In typical community hub fashion, Dingle Motors was the place to drop off your laundry. There is no laundromat, but Dingle’s contacts a local woman who does laundry. She picks it up, washes it and drops it off the next day for only $6 a load.
That evening we had dinner aboard Pearl (Pete & Diane). The entrée was fresh fish that they’d caught on the way to Rock Sound. Pete’s quite the cook (learned in the firehouse as a NYC fireman) and the meal was excellent. Afterwards we played Farkel and Sandy was the evening’s “F Queen”.
The 20-25 knot ENE winds continued today. A beautiful day. Mid 70’s!
Today we toured Eleuthera. We’d hired a van and driver for ten people and headed north. Our driver was named Avian. He lives in Rock Sound and has a business, with his brother, making spices that they market in The Bahamas. Avian even grows many of the peppers and other spices that are their main ingredients for their products.
Our first stop was at a very large Banyan tree. We’ve just begun to notice these trees as we move north in the islands. We toured through several settlements, resorts, marinas and exclusive vacation housing areas. We noticed that these islands are much more prosperous looking and better maintained than the Exumas. There are many Victorian-style houses. We stopped for lunch at the Sunset Grille along a beach.
Farther north we stoppd to look at a pineapple field, now mostly failed as an industry. Still further, we drove past many abandoned silos, mute reminders of the prosperous cattle farming industry that once flourished in this area. We were later told that the industry failed when taken over by an inept government.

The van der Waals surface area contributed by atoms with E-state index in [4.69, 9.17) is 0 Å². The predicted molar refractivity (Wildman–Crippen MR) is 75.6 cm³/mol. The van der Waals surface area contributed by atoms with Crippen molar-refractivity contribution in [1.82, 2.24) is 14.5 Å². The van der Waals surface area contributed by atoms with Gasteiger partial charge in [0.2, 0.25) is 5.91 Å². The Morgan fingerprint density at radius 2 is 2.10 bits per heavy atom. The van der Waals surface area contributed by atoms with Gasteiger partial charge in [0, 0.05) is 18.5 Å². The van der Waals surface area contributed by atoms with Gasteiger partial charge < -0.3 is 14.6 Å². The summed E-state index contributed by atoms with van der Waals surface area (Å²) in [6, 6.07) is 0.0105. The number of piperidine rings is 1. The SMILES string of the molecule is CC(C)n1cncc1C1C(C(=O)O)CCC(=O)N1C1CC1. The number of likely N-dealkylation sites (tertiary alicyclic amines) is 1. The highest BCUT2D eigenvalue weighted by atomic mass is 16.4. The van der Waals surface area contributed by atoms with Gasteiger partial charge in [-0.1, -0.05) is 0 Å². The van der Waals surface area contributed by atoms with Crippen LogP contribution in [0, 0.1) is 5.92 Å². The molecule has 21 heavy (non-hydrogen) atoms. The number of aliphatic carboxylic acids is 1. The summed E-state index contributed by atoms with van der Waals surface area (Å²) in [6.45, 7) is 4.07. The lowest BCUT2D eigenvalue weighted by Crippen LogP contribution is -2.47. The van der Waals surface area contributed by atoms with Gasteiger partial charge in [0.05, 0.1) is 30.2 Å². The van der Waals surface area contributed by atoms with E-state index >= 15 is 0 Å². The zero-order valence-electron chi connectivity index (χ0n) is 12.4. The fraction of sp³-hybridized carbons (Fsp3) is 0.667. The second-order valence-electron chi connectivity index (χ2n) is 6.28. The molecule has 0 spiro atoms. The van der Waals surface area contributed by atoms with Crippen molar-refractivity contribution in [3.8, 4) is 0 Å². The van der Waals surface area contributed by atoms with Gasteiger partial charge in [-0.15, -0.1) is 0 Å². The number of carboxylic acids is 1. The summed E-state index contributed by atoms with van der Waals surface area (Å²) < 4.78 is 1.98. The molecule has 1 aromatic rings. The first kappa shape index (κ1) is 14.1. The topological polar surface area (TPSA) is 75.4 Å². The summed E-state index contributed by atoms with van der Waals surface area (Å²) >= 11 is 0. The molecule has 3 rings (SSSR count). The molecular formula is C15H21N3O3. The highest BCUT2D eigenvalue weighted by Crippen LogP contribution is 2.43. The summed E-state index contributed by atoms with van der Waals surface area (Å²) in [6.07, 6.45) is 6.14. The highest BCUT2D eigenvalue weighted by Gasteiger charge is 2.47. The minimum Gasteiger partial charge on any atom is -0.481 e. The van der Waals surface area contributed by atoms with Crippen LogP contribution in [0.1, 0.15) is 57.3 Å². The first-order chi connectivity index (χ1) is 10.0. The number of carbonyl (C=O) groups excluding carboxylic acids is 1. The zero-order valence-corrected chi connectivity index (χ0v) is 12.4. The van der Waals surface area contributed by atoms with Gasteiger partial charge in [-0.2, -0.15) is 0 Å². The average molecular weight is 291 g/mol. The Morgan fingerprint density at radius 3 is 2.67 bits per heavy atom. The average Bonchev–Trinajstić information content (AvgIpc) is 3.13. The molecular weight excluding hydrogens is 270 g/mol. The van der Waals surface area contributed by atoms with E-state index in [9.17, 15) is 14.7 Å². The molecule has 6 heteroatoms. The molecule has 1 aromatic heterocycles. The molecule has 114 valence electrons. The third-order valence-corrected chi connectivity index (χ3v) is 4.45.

The primo stop was at a place called the “Glass Window”. It was once a natural rock bridge that connected the two halves of Eleuthera, ocean to the east, the banks to the west. Years ago the natural bridge fell and was replaced by a man-made bridge. The bridge was shifted about 20 feet to the west during hurricane Floyd which devastated The Bahamas. As a result, the bridge is now only a single lane … scary! (Dave and Nancy sure would find this bridge interesting.) Since the wind had been blowing hard for days, the “Window” was quite a spectacle with wave- and wind-driven spray drenching the roadway. It was blowing so hard Avian had to hold on to little Arti (Nisha) to keep her from blowing away. We all wanted photos but the salt spray threatened to ruin our cameras!
On our way south we stopped at Pam’s Island Made Gift Shop, had ice cream cones and stopped for homemade bread. Avian took us to his home (built by himself) and showed off his garden (typical pothole style). Like many Bahamians, he built his home in stages, without a mortgage, as he accumulated funds.
It was nearly 6:00 when we got back to the boat. We were beat but happy!
The 20-25 knot ENE winds continued this morning.
Bill finished work on our taxes and entered the GPS waypoints for these “Far Bahamas” into the chart plotter (Total: 429 waypoints for all The Bahamas). Meanwhile, Sandy walked. Tough life, Bill!
We met Bev, Bob, John & Arti for lunch at Sammy’s, which is a “can’t miss” local restaurant. Good food! Since it was convenient, we then took our propane tank to the local hardware store to be filled and bought a few groceries. Finally, toward the end of a beautiful day, the winds finally began to diminish. This is the first time the wind wasn’t howling since our arrival in Rock Sound.
We celebrated happy hour on Foreclosure. Since rum is cheap and Foreclosure had a blender, we made Pina Coladas! As the sun set, we planned the next day’s sail, north, to Spanish Wells.